Then you go to college and it gets a little more real. I think most people assume they will marry their college boyfriend or girlfriend because that seems to be a common pattern. I, being a hopeless romantic, was no different. I dated the same guy throughout most of my college experience. He was shy and witty. He made me laugh. He played football, yet remained humble. He had a southern drawl that was out of this world. We didn’t work, clearly. Yet, the pain of that relationship lasted much longer than previous boyfriends, likely because of the expectations I falsely held. We girls can create love stories in our heads better than the movies. He and I recklessly and emotionally went back to each other for a few years after breaking up. We never dated again, but talked off and on. Out of comfort mostly. That stopped when he started dating his now wife and when I started dating someone else too. (Just in case either one of you are reading this)  That’s the danger of relationships that have potential. I’ve seen how much they affect future bonds. If you can avoid it, don’t let your emotions continue to linger. Clean cuts are tough, but healthier.

Then there’s the relationship that teaches you the most. If you’re lucky, you’ll meet someone who takes care of your heart. This type of person will make you appreciate what good love looks like. Yes, you will both have major flaws, but he or she will demonstrate that giving up when it’s hard isn’t an option. I went through a really challenging time when I dated that guy in Nashville. It was when I was struggling with anxiety. He stuck it out with me. Actually, he was my backbone during it all. I knew he had my back. I trusted him in a way I’d never experienced before. I was able to be vulnerable, knowing I didn’t have to be the perfect person. He became my best friend. He wasn’t the “one” for me, but he gave me a pretty good framework for what I should hope for in the future. I have more respect for him than most men. I’m so thankful for that time in my life.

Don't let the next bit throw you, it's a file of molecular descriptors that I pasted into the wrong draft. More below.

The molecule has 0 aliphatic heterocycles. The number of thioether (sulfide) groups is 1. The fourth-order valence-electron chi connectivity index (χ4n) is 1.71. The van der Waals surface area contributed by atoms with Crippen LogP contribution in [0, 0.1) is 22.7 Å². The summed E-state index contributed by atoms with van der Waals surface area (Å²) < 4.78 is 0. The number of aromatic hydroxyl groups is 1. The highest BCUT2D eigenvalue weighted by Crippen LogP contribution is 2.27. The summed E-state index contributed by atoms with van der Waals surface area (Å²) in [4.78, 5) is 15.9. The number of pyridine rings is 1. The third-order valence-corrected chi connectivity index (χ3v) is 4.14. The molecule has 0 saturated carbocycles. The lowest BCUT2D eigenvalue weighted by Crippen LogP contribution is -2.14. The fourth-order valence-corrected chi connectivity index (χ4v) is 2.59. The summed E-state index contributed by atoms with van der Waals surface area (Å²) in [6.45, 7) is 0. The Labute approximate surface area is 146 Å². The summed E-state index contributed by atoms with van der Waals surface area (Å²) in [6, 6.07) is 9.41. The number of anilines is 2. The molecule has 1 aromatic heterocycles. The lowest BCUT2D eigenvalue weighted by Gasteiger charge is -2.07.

I tell you those three stories because each one played a major role in how I look at and behave in relationships. I’ve dated since then, but all three of those guys taught me something valuable.

The first experience trained me how to have a backbone. It also taught me to trust my gut. When I feel like someone is too risky, I don’t even allow myself to go there. Trust your head before your heart gets involved. It was terrible getting over being cheated on, because it brings out insecurities you didn’t even know you had. Now when a man treats me poorly, I look at it for what it’s worth. When someone shows you how they feel, believe them. Words sound pretty, but actions show the real beauty…or lack there of. I’m not saying I don’t get disappointed when I realize a guy I’ve been spending time with is full of it, but I don’t sit in that moment nearly as long, and I sure don’t let that person creep back in my life. I take that back. I did once, but as soon as we started dating again it crumbled; like it should have. Tip: This actually applies to friendships as well.